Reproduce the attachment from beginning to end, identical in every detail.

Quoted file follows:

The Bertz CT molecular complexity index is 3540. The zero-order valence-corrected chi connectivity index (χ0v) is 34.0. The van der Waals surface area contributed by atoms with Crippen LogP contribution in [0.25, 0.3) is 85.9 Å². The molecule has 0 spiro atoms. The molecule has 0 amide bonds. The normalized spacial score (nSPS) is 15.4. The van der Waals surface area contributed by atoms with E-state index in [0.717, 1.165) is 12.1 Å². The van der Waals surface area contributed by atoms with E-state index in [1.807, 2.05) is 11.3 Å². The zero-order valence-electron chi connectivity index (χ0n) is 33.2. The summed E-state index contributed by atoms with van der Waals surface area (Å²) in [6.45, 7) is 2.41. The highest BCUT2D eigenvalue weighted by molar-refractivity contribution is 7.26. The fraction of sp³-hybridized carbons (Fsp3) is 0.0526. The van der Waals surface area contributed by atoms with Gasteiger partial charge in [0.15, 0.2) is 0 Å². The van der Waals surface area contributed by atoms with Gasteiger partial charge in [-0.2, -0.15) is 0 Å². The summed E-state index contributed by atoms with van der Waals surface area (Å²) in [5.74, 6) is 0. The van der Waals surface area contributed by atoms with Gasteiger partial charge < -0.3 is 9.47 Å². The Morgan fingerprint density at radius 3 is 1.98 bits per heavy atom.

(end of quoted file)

The Bertz CT molecular complexity index is 3540. The zero-order valence-corrected chi connectivity index (χ0v) is 34.0. The van der Waals surface area contributed by atoms with Crippen LogP contribution in [0.25, 0.3) is 85.9 Å². The molecule has 0 spiro atoms. The molecule has 0 amide bonds. The normalized spacial score (nSPS) is 15.4. The van der Waals surface area contributed by atoms with E-state index in [0.717, 1.165) is 12.1 Å². The van der Waals surface area contributed by atoms with E-state index in [1.807, 2.05) is 11.3 Å². The zero-order valence-electron chi connectivity index (χ0n) is 33.2. The summed E-state index contributed by atoms with van der Waals surface area (Å²) in [6.45, 7) is 2.41. The highest BCUT2D eigenvalue weighted by molar-refractivity contribution is 7.26. The fraction of sp³-hybridized carbons (Fsp3) is 0.0526. The van der Waals surface area contributed by atoms with Gasteiger partial charge in [0.15, 0.2) is 0 Å². The van der Waals surface area contributed by atoms with Gasteiger partial charge in [-0.2, -0.15) is 0 Å². The summed E-state index contributed by atoms with van der Waals surface area (Å²) in [5.74, 6) is 0. The van der Waals surface area contributed by atoms with Gasteiger partial charge < -0.3 is 9.47 Å². The Morgan fingerprint density at radius 3 is 1.98 bits per heavy atom.